Update — Feb. 20, 1:45 a.m. ET: Death toll rises to 28.
Ukraine's Health Ministry said Thursday 28 people have died and 287 others have been hospitalized during two days of intense street clashes between police and protesters in Kiev.
According to a statement on the ministry's website, 88 police officers, six journalists and four foreigners were among those hospitalized. But opposition activists told the AP the number is actually much higher.
Update — Feb. 19, 4:25 p.m. ET:
Apart from declaring a "truce," the president and the opposition leaders also agreed on "negotiations" to end "bloodshed" and to stabilize the crisis in the country "for the sake of civil peace," according to the presidential website.
Update — Feb. 19. 2:40 p.m. ET: “There will be consequences if people step over the line.”
After President Obama arrived in Mexico Wednesday for an economic summit, he gave a brief statement about the violence in Ukraine.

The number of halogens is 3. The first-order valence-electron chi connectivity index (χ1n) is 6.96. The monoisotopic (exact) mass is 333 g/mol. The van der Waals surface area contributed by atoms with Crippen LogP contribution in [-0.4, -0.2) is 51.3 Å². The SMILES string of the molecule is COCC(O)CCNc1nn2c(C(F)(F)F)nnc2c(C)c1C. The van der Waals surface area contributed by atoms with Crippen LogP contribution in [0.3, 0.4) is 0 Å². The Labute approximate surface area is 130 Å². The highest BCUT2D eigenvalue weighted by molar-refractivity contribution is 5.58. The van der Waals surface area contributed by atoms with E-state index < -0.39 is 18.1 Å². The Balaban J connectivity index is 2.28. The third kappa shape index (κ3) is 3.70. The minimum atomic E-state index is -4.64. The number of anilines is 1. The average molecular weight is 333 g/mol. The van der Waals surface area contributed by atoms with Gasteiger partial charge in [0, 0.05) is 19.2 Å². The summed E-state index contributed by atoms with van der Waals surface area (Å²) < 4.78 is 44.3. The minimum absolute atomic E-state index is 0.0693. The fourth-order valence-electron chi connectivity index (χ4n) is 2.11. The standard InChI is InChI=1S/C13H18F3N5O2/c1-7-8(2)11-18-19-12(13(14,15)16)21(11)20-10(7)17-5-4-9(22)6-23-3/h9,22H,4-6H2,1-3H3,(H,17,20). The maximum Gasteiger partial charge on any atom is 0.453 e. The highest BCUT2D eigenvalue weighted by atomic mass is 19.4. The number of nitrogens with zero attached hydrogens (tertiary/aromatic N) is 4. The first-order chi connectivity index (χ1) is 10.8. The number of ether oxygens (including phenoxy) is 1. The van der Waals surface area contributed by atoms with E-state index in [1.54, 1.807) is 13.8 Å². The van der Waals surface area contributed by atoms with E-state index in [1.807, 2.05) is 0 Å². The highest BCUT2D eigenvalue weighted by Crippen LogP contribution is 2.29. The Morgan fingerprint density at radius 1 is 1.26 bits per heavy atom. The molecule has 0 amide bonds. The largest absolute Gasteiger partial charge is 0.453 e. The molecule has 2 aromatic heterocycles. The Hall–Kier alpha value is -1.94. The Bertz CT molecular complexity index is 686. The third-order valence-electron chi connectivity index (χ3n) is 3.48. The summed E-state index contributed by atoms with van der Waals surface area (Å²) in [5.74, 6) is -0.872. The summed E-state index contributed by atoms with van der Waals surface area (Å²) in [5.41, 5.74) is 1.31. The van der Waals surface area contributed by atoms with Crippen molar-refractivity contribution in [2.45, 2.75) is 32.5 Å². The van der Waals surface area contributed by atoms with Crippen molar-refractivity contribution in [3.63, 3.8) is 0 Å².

The United States condemns in the strongest terms the violence that's taking place. And we have been deeply engaged with our European partners as well as the Ukrainian government and the opposition to try to ensure that that violence ends. But we hold the Ukrainian government primarily responsible for making sure that it is dealing with peaceful protestors in an appropriate way, that the Ukrainian people are able to assemble and speak freely about their interests without fear of repression. And I want to be very clear as we work through these next several days in Ukraine that we're going to be watching closely and we expect the Ukrainian government to show restraint, to not resort to violence in dealing with peaceful protestors. We've also said we expect peaceful protestors to remain peaceful and we'll be monitoring very closely the situation, recognizing that with our European partners and the international community there will be consequences if people step over the line. And that includes making sure the Ukrainian military does not step into what should be a set of issues that can be resolved by civilians. So the United States will continue to engage with all sides in the dispute in Ukraine and ultimately our interest is to make sure the Ukrainian people can express their own desires and we believe a large majority of Ukrainians are interested in an integration with Europe and the commerce and cultural exchanges that are possible for them to expand opportunity and prosperity. But regardless of how the Ukrainian people determine their own future it is important the people themselves make those decisions and that's what the United States will continue to strive to achieve.